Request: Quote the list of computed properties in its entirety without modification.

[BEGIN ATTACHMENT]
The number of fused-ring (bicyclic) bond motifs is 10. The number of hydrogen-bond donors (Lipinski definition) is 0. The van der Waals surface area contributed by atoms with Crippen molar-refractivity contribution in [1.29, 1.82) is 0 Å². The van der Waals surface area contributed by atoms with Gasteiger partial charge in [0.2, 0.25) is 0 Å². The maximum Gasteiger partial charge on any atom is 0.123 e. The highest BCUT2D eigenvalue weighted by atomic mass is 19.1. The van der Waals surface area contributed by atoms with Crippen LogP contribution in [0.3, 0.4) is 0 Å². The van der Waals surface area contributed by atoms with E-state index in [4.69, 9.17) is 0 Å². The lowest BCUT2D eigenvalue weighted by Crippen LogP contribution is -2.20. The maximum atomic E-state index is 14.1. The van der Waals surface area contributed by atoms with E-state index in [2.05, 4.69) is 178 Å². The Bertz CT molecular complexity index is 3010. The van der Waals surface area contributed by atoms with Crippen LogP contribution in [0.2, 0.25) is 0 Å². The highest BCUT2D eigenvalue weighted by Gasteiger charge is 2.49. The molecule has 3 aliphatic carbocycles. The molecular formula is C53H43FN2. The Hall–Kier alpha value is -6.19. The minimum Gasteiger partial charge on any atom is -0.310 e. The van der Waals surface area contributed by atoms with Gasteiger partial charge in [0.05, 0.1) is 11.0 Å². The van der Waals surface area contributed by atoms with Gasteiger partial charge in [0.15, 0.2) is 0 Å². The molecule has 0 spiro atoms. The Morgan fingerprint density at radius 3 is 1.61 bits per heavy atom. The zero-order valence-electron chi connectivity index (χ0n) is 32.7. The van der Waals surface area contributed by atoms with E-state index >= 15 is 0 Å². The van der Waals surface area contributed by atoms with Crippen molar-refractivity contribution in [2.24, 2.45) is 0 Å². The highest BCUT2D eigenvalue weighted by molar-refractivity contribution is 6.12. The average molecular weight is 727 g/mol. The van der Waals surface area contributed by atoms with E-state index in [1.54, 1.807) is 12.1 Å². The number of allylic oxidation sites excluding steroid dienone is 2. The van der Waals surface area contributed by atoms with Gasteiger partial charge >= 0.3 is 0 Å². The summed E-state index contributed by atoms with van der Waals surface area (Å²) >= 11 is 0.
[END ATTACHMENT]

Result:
The number of fused-ring (bicyclic) bond motifs is 10. The number of hydrogen-bond donors (Lipinski definition) is 0. The van der Waals surface area contributed by atoms with Crippen molar-refractivity contribution in [1.29, 1.82) is 0 Å². The van der Waals surface area contributed by atoms with Gasteiger partial charge in [0.2, 0.25) is 0 Å². The maximum Gasteiger partial charge on any atom is 0.123 e. The highest BCUT2D eigenvalue weighted by atomic mass is 19.1. The van der Waals surface area contributed by atoms with Crippen LogP contribution in [0.3, 0.4) is 0 Å². The van der Waals surface area contributed by atoms with E-state index in [4.69, 9.17) is 0 Å². The lowest BCUT2D eigenvalue weighted by Crippen LogP contribution is -2.20. The maximum atomic E-state index is 14.1. The van der Waals surface area contributed by atoms with E-state index in [2.05, 4.69) is 178 Å². The Bertz CT molecular complexity index is 3010. The van der Waals surface area contributed by atoms with Crippen LogP contribution in [0.2, 0.25) is 0 Å². The highest BCUT2D eigenvalue weighted by Gasteiger charge is 2.49. The molecule has 3 aliphatic carbocycles. The molecular formula is C53H43FN2. The Hall–Kier alpha value is -6.19. The minimum Gasteiger partial charge on any atom is -0.310 e. The van der Waals surface area contributed by atoms with Gasteiger partial charge in [0.05, 0.1) is 11.0 Å². The van der Waals surface area contributed by atoms with Gasteiger partial charge in [0.15, 0.2) is 0 Å². The molecule has 0 spiro atoms. The Morgan fingerprint density at radius 3 is 1.61 bits per heavy atom. The zero-order valence-electron chi connectivity index (χ0n) is 32.7. The van der Waals surface area contributed by atoms with E-state index >= 15 is 0 Å². The van der Waals surface area contributed by atoms with Crippen molar-refractivity contribution in [2.24, 2.45) is 0 Å². The highest BCUT2D eigenvalue weighted by molar-refractivity contribution is 6.12. The average molecular weight is 727 g/mol. The van der Waals surface area contributed by atoms with E-state index in [1.54, 1.807) is 12.1 Å². The number of allylic oxidation sites excluding steroid dienone is 2. The van der Waals surface area contributed by atoms with Gasteiger partial charge >= 0.3 is 0 Å². The summed E-state index contributed by atoms with van der Waals surface area (Å²) >= 11 is 0.